Living & Working in Great Places
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You’ve just been given the task of creating and leading an event marketing campaign. Welcome to battlefield. You now have dragons to slay in the areas of planning, logistics, and human resource management. You’ll employ creative abilities, organizational skills, and you will likely max out your ability to fight fires. How are you going to pull this off? You can start by employing these seven strategies.
1. Know Your Resources
Before you set up your event marketing campaign, you’ll need to know what you have to work with. What is your budget? How many staff members will you be able to dedicate to your event on a full or part time budget. Remember that whatever money and people you have will have to cover all of the following and then some:
Of course, you shouldn’t assume that a small budget will mean a lackluster event. You’ll just have to be creative.
2. Treat it Like a Project
Think like a project manager. Identify roles and responsibilities. Keep track of what needs to be done and what has been completed. You will also want to cover the following:
It’s going to be a good idea to identify a great project management tool to help you keep things together.
3. Create a Specific Website And Social Media Presence For Your Event
A great event isn’t an add-on or an afterthought. It deserves its own space on the internet. This will allow you to direct people to your event’s homepage, landing pages, and social media pages. This is much more efficient than burying your event content in your corporate home page.
Ideally, the site should have several versions in different languages. Get help from The Word Point to do translation and localization for your website. Once you’ve established your dedicated website, and decided which social media platforms are best for your event, your next step is creating and curating content. If you adhere to the 80/20 rule of content marketing, you’ll want to break that habit for this project. Your event content should be all about your event.
In fact, you might want to think in terms of 50/50. 50% of your content should be informative. This is content that lets your audience known when your event is happening, how they can sign up, who is going to be attending, and what they will get out of it. The other half should focus on creating excitement. Do you have a great keynote speaker? Have you run the same event in the past with great success? Use that information to create buzz. You can even provide incentive for those who sign up.
4. Create Buzz For Your Special Guests Sponsors And Other Associates
Show your speakers, vendors, sponsors, and others lots of love by doing your part in creating buzz for them. This begins with using social media to create excitement about their participation in your event, but it doesn’t end there. Make them feel as if their contribution and participation is worthwhile. Follow them on social media and share their content. Link their blogs and social media posts in your content. They’ll reciprocate by giving your event a shout out as well. Remember that they have their own promotional needs as well.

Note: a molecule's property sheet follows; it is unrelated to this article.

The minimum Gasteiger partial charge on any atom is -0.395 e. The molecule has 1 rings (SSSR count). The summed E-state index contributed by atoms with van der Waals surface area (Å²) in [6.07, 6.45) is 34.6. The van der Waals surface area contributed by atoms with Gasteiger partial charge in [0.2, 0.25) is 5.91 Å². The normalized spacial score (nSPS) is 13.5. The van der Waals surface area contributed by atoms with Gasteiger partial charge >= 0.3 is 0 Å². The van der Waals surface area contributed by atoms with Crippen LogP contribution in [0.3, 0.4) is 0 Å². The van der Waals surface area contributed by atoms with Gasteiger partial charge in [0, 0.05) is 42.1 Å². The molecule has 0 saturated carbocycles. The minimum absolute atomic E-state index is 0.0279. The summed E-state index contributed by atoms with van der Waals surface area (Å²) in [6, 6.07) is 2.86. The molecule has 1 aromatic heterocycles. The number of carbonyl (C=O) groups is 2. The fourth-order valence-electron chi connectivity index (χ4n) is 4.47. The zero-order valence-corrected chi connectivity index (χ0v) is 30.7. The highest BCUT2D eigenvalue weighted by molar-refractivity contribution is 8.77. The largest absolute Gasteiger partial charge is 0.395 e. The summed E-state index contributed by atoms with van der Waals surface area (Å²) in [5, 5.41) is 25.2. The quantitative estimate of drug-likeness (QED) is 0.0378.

5. Conduct a SWOT Analysis
As the event nears, it’s a good idea to do a SWOT analysis in order to get a good idea on where you stand. Consider asking the following questions:
6. Meet With Your Team Frequently to Ensure Their Needs Are Met
Schedule regular meetings, either as a single group or in smaller groups to keep the lines of communications open and to ensure that everybody has what they need in order to do their jobs. As you try to head your event marketing campaign, it can be difficult to keep up with all of the day to day needs of your team. For example, if you have staff members in charge of working with local media, have they been given all of the contact information they need and copies of press releases related to your upcoming event?
7. Establish Branding Guidelines
This might seem a bit “woo”, but try it anyway. If your event was a person, how would it behave? What would its interests, values, habits, and concerns be. If it walked into a crowd of people, what would their initial impression be?
The answers to these questions can give you a really good idea of the overall tone that you want your event to have, and of the experience you want to give your attendees. This is, in essence, your event’s brand. All of the marketing content that you create, your web design, etc. should all be consistent with your branding efforts. The way to ensure this is to establish branding guidelines.
There isn’t one key to creating a successful event marketing campaign, there are many. You have to establish and maintain open lines of communication. You have to predict and head off any potential problems. You’ll also need to hold others accountable for their roles and responsibilities while ensuring that their needs are met in the meantime. There aren’t many ways to reduce the amount of work that goes into this process, but employing these seven strategies can help ensure that your efforts yield great results.